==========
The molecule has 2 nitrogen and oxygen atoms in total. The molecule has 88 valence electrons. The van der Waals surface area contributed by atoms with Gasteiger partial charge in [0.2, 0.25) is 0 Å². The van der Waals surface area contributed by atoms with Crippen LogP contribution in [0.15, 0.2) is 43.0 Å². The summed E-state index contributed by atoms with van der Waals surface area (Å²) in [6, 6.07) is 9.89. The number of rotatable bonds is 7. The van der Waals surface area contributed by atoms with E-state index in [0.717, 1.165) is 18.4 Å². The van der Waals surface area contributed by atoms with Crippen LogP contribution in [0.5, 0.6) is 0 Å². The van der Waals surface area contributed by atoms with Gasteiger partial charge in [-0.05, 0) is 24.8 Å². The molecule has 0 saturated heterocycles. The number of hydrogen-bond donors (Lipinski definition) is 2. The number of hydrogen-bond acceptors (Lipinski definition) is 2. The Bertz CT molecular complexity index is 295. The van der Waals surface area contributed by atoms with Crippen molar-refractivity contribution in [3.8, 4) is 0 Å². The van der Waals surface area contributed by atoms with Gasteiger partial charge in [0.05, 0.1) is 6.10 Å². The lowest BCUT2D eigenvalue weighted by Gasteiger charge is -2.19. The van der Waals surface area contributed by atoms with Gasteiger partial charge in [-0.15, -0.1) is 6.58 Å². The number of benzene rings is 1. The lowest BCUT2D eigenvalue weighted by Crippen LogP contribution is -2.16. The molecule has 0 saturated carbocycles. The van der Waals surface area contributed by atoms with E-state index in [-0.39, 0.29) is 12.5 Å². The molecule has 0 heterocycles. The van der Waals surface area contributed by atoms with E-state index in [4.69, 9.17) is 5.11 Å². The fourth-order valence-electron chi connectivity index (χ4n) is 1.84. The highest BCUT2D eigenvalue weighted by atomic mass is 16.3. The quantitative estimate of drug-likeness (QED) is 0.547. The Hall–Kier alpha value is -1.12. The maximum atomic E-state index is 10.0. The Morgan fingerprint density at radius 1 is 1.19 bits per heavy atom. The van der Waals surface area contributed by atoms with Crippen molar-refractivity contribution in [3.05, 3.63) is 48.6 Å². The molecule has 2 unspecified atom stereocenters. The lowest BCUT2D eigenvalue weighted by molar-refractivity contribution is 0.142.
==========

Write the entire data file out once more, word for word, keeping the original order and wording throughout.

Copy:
The molecule has 2 nitrogen and oxygen atoms in total. The molecule has 88 valence electrons. The van der Waals surface area contributed by atoms with Gasteiger partial charge in [0.2, 0.25) is 0 Å². The van der Waals surface area contributed by atoms with Crippen LogP contribution in [0.15, 0.2) is 43.0 Å². The summed E-state index contributed by atoms with van der Waals surface area (Å²) in [6, 6.07) is 9.89. The number of rotatable bonds is 7. The van der Waals surface area contributed by atoms with E-state index in [0.717, 1.165) is 18.4 Å². The van der Waals surface area contributed by atoms with Crippen LogP contribution in [0.5, 0.6) is 0 Å². The van der Waals surface area contributed by atoms with Gasteiger partial charge in [-0.05, 0) is 24.8 Å². The molecule has 0 saturated heterocycles. The number of hydrogen-bond donors (Lipinski definition) is 2. The number of hydrogen-bond acceptors (Lipinski definition) is 2. The Bertz CT molecular complexity index is 295. The van der Waals surface area contributed by atoms with Crippen molar-refractivity contribution in [3.8, 4) is 0 Å². The van der Waals surface area contributed by atoms with Gasteiger partial charge in [0.05, 0.1) is 6.10 Å². The lowest BCUT2D eigenvalue weighted by Gasteiger charge is -2.19. The van der Waals surface area contributed by atoms with Gasteiger partial charge in [-0.15, -0.1) is 6.58 Å². The number of benzene rings is 1. The lowest BCUT2D eigenvalue weighted by Crippen LogP contribution is -2.16. The molecule has 0 saturated carbocycles. The van der Waals surface area contributed by atoms with E-state index in [-0.39, 0.29) is 12.5 Å². The molecule has 0 heterocycles. The van der Waals surface area contributed by atoms with E-state index in [4.69, 9.17) is 5.11 Å². The fourth-order valence-electron chi connectivity index (χ4n) is 1.84. The highest BCUT2D eigenvalue weighted by atomic mass is 16.3. The quantitative estimate of drug-likeness (QED) is 0.547. The Hall–Kier alpha value is -1.12. The maximum atomic E-state index is 10.0. The Morgan fingerprint density at radius 1 is 1.19 bits per heavy atom. The van der Waals surface area contributed by atoms with Crippen molar-refractivity contribution in [3.05, 3.63) is 48.6 Å². The molecule has 2 unspecified atom stereocenters. The lowest BCUT2D eigenvalue weighted by molar-refractivity contribution is 0.142.